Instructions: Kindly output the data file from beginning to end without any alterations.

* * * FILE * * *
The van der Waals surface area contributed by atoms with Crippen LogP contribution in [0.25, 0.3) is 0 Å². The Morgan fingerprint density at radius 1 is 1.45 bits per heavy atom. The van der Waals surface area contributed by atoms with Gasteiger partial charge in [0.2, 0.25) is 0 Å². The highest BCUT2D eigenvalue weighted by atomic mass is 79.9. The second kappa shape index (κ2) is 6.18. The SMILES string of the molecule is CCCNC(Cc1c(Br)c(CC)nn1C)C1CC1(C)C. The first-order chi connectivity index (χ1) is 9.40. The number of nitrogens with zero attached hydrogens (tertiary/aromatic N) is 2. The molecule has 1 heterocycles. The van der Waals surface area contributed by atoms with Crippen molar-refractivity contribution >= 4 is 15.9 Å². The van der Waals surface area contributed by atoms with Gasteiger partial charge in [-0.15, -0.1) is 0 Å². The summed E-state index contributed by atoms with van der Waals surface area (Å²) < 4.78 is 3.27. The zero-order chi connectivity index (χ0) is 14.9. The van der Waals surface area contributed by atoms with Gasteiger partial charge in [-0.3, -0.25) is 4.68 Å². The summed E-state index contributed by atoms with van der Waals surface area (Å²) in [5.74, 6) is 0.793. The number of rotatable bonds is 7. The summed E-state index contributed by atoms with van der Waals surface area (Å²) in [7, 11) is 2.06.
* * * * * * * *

The van der Waals surface area contributed by atoms with Crippen LogP contribution in [0.25, 0.3) is 0 Å². The Morgan fingerprint density at radius 1 is 1.45 bits per heavy atom. The van der Waals surface area contributed by atoms with Gasteiger partial charge in [0.2, 0.25) is 0 Å². The highest BCUT2D eigenvalue weighted by atomic mass is 79.9. The second kappa shape index (κ2) is 6.18. The SMILES string of the molecule is CCCNC(Cc1c(Br)c(CC)nn1C)C1CC1(C)C. The first-order chi connectivity index (χ1) is 9.40. The number of nitrogens with zero attached hydrogens (tertiary/aromatic N) is 2. The molecule has 1 heterocycles. The van der Waals surface area contributed by atoms with Crippen molar-refractivity contribution >= 4 is 15.9 Å². The van der Waals surface area contributed by atoms with Gasteiger partial charge in [-0.15, -0.1) is 0 Å². The summed E-state index contributed by atoms with van der Waals surface area (Å²) < 4.78 is 3.27. The zero-order chi connectivity index (χ0) is 14.9. The van der Waals surface area contributed by atoms with Gasteiger partial charge in [-0.3, -0.25) is 4.68 Å². The summed E-state index contributed by atoms with van der Waals surface area (Å²) in [5.74, 6) is 0.793. The number of rotatable bonds is 7. The summed E-state index contributed by atoms with van der Waals surface area (Å²) in [7, 11) is 2.06.